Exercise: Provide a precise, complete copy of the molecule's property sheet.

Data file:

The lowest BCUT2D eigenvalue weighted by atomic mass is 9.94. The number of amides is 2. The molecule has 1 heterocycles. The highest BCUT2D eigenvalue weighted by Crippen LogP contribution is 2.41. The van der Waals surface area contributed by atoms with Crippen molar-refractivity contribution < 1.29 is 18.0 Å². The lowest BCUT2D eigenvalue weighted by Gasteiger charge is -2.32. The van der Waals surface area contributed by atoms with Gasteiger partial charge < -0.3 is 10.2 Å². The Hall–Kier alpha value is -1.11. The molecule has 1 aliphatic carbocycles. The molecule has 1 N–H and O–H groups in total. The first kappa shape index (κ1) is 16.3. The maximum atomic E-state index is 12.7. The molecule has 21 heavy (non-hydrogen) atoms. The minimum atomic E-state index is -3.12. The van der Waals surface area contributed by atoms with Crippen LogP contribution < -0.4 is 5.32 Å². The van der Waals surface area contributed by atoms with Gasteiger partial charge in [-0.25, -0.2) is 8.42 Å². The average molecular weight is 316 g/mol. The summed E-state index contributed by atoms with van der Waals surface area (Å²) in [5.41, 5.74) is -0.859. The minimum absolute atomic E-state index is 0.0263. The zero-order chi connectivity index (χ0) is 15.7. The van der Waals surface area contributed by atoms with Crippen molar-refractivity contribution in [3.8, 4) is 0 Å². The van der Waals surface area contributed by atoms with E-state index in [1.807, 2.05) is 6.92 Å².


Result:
The lowest BCUT2D eigenvalue weighted by atomic mass is 9.94. The number of amides is 2. The molecule has 1 heterocycles. The highest BCUT2D eigenvalue weighted by Crippen LogP contribution is 2.41. The van der Waals surface area contributed by atoms with Crippen molar-refractivity contribution < 1.29 is 18.0 Å². The lowest BCUT2D eigenvalue weighted by Gasteiger charge is -2.32. The van der Waals surface area contributed by atoms with Gasteiger partial charge < -0.3 is 10.2 Å². The Hall–Kier alpha value is -1.11. The molecule has 1 aliphatic carbocycles. The molecule has 1 N–H and O–H groups in total. The first kappa shape index (κ1) is 16.3. The maximum atomic E-state index is 12.7. The molecule has 21 heavy (non-hydrogen) atoms. The minimum atomic E-state index is -3.12. The van der Waals surface area contributed by atoms with Crippen LogP contribution < -0.4 is 5.32 Å². The van der Waals surface area contributed by atoms with Gasteiger partial charge in [-0.25, -0.2) is 8.42 Å². The average molecular weight is 316 g/mol. The summed E-state index contributed by atoms with van der Waals surface area (Å²) in [5.41, 5.74) is -0.859. The minimum absolute atomic E-state index is 0.0263. The zero-order chi connectivity index (χ0) is 15.7. The van der Waals surface area contributed by atoms with Crippen molar-refractivity contribution in [3.8, 4) is 0 Å². The van der Waals surface area contributed by atoms with E-state index in [1.807, 2.05) is 6.92 Å².